Map provided by me, moves and output by @bobbel, corroborated by myself and @Allbeert.

# Winning Criteria

I think this is golfable, so I'll go with code golf rules unless people complain.

# Extra Credit

Playable Unicode implementation with the double-wide characters to resemble the image!

• Do diagonal movements jump over antidiagonal lines of walls? Given that a beast makes a move every turn, how does it break distance ties between two horizontal moves or two vertical moves? Does it move towards where the player was at the start of the turn, or after the player's movement? When you say "train of movable walls", does that mean that the player can push any number of movable walls in a line provided that there's a space or a beast on the other end? – Peter Taylor Apr 9 '14 at 8:59
• If I'm understanding correctly, the second example is wrong, because pastebin.com/raw.php?i=CqPJPjTR. – Doorknob Apr 9 '14 at 12:25
• @Dr.Rebmu: generally I like your task very much, but there are many questions to ask for. Thanks for clarifying! So, next: what about this Two-Beast situation: pastebin.com/raw.php?i=FENVAkCH Is my assumption correct? – bobbel Apr 9 '14 at 15:44
• Another question: What if you move a train of walls into a beast that isn't 'pinned down'? pastebin.com/raw.php?i=isN4L6pJ – Claudiu Apr 9 '14 at 16:01
• @bobbel Man, writing questions is harder than solving them! :-) I say given the Beasts propensity for not staying still, they will take their next best move if available instead of foregoing their move that turn, if a higher priority Beast took their ideal spot. Clarified. – Dr. Rebmu Apr 9 '14 at 16:26

# Perl 6: 741 characters, 758 bytes

The golfed version is at the bottom, since it's basically linenoise. Above it is my pre-golfed version. Both are interactive (they'll read as many commands from the input file as they can and then move on to using STDIN to get commands). They try to use the original characters and colors.

Usage is like perl6 beast.p6 beast-input:

use Term::ANSIColor;
class BeastGame {
enum BeastParts <None Player Beast M-Wall S-Wall>;

has @.board;
has Int $.turn = 0; has Int$.score = 0;

method indices (\matcher) {
@.board.pairs.map: {
.key*i X+ .value[].pairs.map: {
.key if .value ~~ matcher
}
}
}
multi postcircumfix:<[ ]> (BeastGame \SELF, Complex \c) is rw { SELF.board[c.im][c.re] }

has Complex $!player; method player {$!player = $.indices(Player)[0] } method Bool { so$.indices(Player) & $.indices(Beast) } method new (@lines) { my @board = @lines.map: {[ %(' ',<O H ~ #> Z=> None, Player, Beast, M-Wall, S-Wall){ .comb } ]} self.bless: :@board } method gist { state @symbol-map = map {colored .key, .value~' on_black'}, (' ',<◄► ├┤ ▒▒ ██> Z=> <default cyan red green yellow>); @.board.map({ @symbol-map[@$_].join }).join("\n")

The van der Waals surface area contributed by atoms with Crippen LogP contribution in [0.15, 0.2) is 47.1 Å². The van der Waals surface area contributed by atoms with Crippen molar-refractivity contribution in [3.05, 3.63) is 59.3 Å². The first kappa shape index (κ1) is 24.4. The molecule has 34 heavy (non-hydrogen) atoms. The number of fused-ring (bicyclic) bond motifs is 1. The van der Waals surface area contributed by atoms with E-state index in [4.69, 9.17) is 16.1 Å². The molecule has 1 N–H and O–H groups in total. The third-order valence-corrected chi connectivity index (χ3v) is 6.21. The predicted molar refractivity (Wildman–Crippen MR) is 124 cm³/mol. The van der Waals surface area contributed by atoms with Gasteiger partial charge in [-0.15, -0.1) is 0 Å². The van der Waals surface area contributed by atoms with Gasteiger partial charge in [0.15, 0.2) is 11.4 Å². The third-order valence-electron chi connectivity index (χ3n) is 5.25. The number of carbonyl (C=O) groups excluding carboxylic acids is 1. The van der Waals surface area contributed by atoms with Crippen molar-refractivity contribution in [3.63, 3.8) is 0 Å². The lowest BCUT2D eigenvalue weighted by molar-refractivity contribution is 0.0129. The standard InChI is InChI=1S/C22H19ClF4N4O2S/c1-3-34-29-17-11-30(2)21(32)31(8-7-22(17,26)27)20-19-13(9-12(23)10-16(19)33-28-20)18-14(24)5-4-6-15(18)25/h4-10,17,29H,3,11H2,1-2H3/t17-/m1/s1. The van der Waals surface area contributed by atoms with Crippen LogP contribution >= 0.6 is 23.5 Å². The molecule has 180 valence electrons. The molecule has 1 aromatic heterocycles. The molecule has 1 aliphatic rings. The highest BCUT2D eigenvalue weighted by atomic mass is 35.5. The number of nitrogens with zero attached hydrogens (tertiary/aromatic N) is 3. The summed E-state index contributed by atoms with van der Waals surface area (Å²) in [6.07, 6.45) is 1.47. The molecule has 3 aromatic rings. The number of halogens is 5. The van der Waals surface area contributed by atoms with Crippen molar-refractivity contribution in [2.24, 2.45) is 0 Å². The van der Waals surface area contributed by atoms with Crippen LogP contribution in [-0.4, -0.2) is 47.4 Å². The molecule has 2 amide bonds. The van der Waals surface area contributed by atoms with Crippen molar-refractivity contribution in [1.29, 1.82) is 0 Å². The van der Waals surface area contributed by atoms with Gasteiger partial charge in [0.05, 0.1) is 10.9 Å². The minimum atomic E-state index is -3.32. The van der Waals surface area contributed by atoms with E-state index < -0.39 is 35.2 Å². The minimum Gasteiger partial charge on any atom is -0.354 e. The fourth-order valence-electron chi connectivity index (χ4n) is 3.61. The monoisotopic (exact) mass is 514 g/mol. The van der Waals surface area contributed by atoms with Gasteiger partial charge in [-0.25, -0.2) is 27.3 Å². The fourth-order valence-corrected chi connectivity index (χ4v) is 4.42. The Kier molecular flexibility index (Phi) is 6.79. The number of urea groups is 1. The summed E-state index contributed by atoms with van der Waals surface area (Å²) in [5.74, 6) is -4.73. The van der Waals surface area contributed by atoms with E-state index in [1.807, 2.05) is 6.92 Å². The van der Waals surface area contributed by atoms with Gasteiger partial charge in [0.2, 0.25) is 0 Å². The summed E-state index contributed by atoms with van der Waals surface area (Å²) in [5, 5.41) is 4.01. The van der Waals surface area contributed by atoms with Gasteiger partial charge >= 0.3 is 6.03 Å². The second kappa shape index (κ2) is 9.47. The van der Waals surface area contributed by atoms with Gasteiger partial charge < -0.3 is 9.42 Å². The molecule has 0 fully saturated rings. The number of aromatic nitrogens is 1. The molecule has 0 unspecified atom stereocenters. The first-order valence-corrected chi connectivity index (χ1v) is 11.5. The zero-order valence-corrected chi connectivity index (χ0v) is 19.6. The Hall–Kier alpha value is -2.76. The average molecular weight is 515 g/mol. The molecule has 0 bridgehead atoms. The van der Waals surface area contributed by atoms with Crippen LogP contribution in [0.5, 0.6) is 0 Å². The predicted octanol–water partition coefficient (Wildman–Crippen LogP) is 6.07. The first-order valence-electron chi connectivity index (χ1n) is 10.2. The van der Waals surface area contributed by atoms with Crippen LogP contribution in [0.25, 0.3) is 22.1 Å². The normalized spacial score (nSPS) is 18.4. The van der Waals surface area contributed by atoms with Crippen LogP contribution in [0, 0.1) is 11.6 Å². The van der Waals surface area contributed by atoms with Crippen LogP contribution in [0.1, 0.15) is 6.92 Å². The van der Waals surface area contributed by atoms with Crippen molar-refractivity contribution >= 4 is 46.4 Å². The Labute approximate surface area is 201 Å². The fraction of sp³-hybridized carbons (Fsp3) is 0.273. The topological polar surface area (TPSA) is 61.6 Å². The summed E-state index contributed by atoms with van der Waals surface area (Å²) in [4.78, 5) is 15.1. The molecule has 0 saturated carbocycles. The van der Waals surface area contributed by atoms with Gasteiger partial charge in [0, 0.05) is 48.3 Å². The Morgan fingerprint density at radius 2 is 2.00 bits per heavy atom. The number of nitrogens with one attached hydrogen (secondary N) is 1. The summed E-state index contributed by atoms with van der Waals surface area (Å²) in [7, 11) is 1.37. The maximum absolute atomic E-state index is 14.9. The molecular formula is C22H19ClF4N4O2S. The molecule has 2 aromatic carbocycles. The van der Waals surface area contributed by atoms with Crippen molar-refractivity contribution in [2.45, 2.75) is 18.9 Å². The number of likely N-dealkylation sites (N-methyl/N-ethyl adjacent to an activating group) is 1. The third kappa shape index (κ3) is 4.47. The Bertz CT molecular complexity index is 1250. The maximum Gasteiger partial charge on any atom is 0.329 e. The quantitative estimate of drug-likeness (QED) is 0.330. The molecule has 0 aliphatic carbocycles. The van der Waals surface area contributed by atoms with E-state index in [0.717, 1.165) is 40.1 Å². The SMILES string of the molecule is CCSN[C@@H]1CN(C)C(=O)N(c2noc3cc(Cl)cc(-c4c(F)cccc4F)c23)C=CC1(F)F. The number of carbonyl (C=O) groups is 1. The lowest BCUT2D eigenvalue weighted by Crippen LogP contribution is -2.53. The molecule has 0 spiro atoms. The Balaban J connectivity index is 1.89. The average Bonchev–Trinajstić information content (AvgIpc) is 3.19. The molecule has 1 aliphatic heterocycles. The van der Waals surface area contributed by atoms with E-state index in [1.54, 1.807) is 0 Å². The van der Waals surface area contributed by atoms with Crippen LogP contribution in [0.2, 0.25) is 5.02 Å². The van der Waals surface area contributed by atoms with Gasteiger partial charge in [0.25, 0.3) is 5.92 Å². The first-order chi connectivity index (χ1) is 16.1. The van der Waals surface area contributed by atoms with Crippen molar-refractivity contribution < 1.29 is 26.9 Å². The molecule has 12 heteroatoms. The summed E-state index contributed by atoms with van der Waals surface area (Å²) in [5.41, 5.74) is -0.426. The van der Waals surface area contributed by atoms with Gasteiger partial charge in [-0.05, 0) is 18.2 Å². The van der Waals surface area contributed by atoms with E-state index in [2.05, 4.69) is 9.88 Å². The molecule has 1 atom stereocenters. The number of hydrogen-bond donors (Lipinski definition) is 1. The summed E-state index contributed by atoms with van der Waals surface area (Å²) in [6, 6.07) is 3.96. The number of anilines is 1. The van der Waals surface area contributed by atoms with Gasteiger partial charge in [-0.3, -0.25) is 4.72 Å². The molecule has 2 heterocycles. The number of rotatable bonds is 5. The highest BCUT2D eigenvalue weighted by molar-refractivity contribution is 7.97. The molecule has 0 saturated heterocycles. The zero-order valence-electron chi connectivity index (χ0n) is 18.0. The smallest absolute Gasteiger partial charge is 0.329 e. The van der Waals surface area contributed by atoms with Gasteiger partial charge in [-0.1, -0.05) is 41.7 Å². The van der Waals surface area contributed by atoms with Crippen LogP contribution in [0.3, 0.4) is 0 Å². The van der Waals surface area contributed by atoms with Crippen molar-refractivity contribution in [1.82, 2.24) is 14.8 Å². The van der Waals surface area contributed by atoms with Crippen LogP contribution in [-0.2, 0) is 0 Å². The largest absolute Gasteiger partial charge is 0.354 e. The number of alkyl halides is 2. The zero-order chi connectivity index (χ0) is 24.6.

}

method step ($d) { my$direction = %(:W(0), :L(-1+0i), :R(1+0i), :U(-1i), :D(1i)){$d};$direction // return self;
self.move($.player,$direction);

if ++$!turn %% 2 { for$.indices(Beast).eager -> $c { for (-1-1i,-1+0i,-1i,1-1i,1+0i,-1+1i,1+1i,1i,0i)\ .sort({abs$c + $^d -$!player})
{
last if self.move($c,$_).defined;
}
}
}

self;
}
method move ($cur,$by) {
return $cur if$by == 0;

my $to =$cur + $by; my &cur-is = { self[$cur] ~~ $^o } my &next-is = { self[$to]  ~~ $^o } return if cur-is S-Wall; (self[$to], self[$cur]) = (self[$cur], None)
if next-is None
# Move wall
or cur-is Player | M-Wall and next-is M-Wall and self.move($to,$by)
# Kill Player
or cur-is Beast  and next-is Player
# Squish Beast
or cur-is M-Wall and next-is Beast  and self[$to+$by] ~~ M-Wall|S-Wall and $!score += 2 } } my$width = get.words[1];
my $game = BeastGame.new(lines[^$width]);
my @commands = '',lines.comb,{$*IN.get.comb}...*; while$game {
$game.step: @commands.shift; print "\e[2J"; print "\e[H"; say$game;
}

say "aHHHH!" unless $game.player; say$game.score;


The golfed version:

my ($u,$s,$m)=0,0;my@b=lines[^get.words[1]].map:{[%(' ',<O H ~ #>Z=>^5){.comb}]} my@a='',lines.comb,{$*IN.get.comb}...*;sub g(\c)is rw {@b[c.im][c.re]}
my&n=->\o{@b.kv.map:{$^k*i X+$^v[].kv.map:{$^l if$^w==o}}}
my&p={$m=n(1)[0]} my&M=->$c,$b{my$t=$c+$b;my&c={$^o==g$c}
my&x={$^o==g$t}
c(4)??0!!$b??(($c,$t)».&g=(0,g$c)
if x(0)||c(1|3)&&x(3)&&M($t,$b)||c(2)&&x(1)||c(3)&&x(2)&&2 <g($t+$b)&&($s+=2))!!1} while n(1)&n(2) {for 1 {M p,%(:W(0),:L(-1),:R(1),:U(-1i),:D(1i)){@a.shift}//last;if$u++%2
{for n(2).eager ->$c{last if M$c,$_ for(-1-1i,-1+0i,-1i,1-1i,1+0i,-1+1i,1+1i,1i,0i).sort({abs$c+$_-$m})}}}
say "\e[2J\e[H",join "\n",map {[~]
(map {"\e[$^v;40m$^k\e[0m"},'  ',<39 ◄► 36 ├┤ 31 ▒▒ 32 ██ 33>)[@$_]},@b} say "aHHHH!" if !p;say$s;


Happy Easter!

• It's code golf rules, so given that, your solution wins...even if I don't myself like Perl very much. ;-) Good work with the console and color! – Dr. Rebmu Apr 30 '14 at 1:35

# Java, 1,843

My first try of solving this puzzle with Java. I know, that there are a lot of improvements to make it shorter. But in the end it works for now.

To try it, you have to create a class C and paste the code. args[0] (strictly speaking a[0]) is for input. The print method of the map is not included since it's not necessary for the puzzle output.